Queen’s Speech the Latest Installment of U.K. Government’s “Coalition Fightback”

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Queen Elizabeth II, accompained by Prince Philip, the Duke of Edinburgh, looks on during the State Opening of Parliament on May 9, 2012 in London, England

On May 4, as it became clear that a resurgent Labour Party had made significant gains at the expense of Britain’s coalition government during nationwide elections, critics began to throw stones at Prime Minister David Cameron. Under his watch, naysayers said, the coalition had wasted too much time dealing with issues like gay marriage, which both Cameron and Deputy Prime Minister Nick Clegg support, and reform of the House of Lords, about which Cameron is particularly enthused. Critics say they should have been focused on kick starting Britain’s bruised economy instead. Among those launching verbal grenades at the Prime Minister were several members of his own party.

With internal tension mounting and the coalition on the brink of civil war, Cameron and Clegg decided to renew their vows publicly on May 8 — part of what the British media have dubbed the “coalition fightback.” Speaking inside an Essex tractor factory, outside of London, they tried to show themselves as men of the people. Onlookers included the factory’s employees — some in overalls, all in work gear. Cameron even removed his jacket. In a show of unity, the PM frequently said “I agree with that” and “absolutely right” after Clegg spoke. And both men tried their hardest to emphasize the economy and growth over the coalition’s other initiatives such as the reforming of the House of Lords. Clegg said he was more concerned about apprenticeships for young people. Cameron suggested that electing lords rather than appointing them “was a perfectly sensible reform for parliament to consider,” and he left it at that.

The fightback continued on the morning of May 9, albeit in less austere surroundings, with the Queen’s speech — the most high-profile event on the parliamentary calendar, and the 57th she has given. Although drafted by the government and subject to cabinet approval, the Queen delivered the speech amid the pomp and pageantry of a watered-down royal wedding. Wearing a ceremonial robe and seated on the throne inside Parliament, she set out government policy for the coming year. The government’s new laws will focus on “economic growth, justice and constitutional reform,” she said, while “the first priority will be to reduce the deficit and restore economic stability.”

(PHOTOS: The Queen Opens Parliament in the U.K.)

The 15 bills and four draft bills — a slimmer than usual legislative agenda — include a Banking Reform Bill that will minimize the risk to the taxpayer of banks going under. It will ring-fence retail banking services from banks’ investment activities. The Children and Families Bill will allow prospective parents to adopt children of another race more easily, and will adjust rights regarding maternity and paternity leave so that “both parents may share parenting responsibilities and balance work and family commitments.” And a Pensions Bill will raise the state pension age to 67 between 2026 and 2028, hopefully making the pension system more sustainable as life expectancy rises. Among the more controversial reforms is a Draft Communications Bill which would allow police and intelligence agencies to conduct widespread surveillance on text messages and e-mails. But certain policies — high-speed rail, foreign aid and domestic social care reform — were either watered down or delayed. The Labour Party’s view was that the government “just don’t get it,” with leader Ed Miliband telling MPs, “No change, no hope — that is the real message of this Queen’s Speech.”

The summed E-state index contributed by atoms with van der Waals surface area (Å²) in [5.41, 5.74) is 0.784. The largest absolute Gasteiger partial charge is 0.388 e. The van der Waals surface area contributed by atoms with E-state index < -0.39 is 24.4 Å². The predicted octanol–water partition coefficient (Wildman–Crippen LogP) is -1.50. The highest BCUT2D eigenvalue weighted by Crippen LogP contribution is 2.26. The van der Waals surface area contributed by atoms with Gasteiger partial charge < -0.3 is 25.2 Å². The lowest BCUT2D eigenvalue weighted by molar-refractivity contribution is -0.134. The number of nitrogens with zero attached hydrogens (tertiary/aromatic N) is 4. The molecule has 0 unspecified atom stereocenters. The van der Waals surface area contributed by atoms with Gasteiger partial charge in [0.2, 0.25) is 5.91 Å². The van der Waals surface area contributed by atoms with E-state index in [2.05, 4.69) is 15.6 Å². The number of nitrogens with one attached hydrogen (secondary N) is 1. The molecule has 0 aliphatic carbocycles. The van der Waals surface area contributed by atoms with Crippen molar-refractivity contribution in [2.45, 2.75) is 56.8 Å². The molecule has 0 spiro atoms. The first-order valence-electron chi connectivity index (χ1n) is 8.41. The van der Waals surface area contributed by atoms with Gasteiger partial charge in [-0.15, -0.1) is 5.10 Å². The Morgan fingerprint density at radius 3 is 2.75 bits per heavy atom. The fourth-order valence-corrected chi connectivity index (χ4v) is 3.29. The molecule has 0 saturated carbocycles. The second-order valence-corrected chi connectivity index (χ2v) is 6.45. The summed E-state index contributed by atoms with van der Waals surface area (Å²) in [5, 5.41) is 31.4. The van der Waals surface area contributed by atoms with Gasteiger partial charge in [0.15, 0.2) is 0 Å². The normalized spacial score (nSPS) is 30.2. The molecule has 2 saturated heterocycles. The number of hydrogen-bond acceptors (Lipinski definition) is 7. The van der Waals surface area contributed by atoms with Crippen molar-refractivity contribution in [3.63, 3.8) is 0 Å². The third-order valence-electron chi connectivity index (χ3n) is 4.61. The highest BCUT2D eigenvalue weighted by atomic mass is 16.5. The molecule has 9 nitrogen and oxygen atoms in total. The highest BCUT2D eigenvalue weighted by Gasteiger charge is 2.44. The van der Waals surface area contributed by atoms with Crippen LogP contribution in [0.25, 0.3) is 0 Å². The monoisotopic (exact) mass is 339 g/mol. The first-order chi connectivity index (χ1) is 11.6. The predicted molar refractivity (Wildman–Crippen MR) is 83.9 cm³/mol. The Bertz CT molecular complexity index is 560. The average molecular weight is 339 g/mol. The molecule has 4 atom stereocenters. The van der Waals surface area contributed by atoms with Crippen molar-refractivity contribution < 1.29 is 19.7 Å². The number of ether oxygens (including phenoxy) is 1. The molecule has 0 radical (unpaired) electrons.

Despite downplaying its plans to reform the House of Lords at the tractor factory in Essex, the government included it in the Queen’s speech anyway. “A bill will be brought forward to reform composition of the House of Lords,” the Queen said. It’s intended to bring democracy to the chamber by ensuring the majority of its members are elected, rather than being appointed as they currently are. The government also hopes to reduce the size of the chamber. The Queen did not give a time frame — suggesting it may, in fact, be on the back burner for the time being.

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Conservative peer Lord Forsyth, who doesn’t support the plan, wants any changes put before the public in a referendum. And he says support will be hard to come by within Parliament. “There has been a huge rebellion in the House of Commons as the House of Commons realizes that this bill being proposed would have a devastating effect on the powers of the House of Commons and create a competitive chamber,” he said. “The issue here is that if you having an elected House of Lords … it will take power from the House of Commons.”

(MORE: David Cameron and Nick Clegg Find Common Ground in Gay Marriage)

William Lee Adams is a staff writer at the London bureau of TIME. Find him on Twitter at @willyleeadams or on Facebook. You can also continue the discussion on TIME’s Facebook page and on Twitter at @TIME.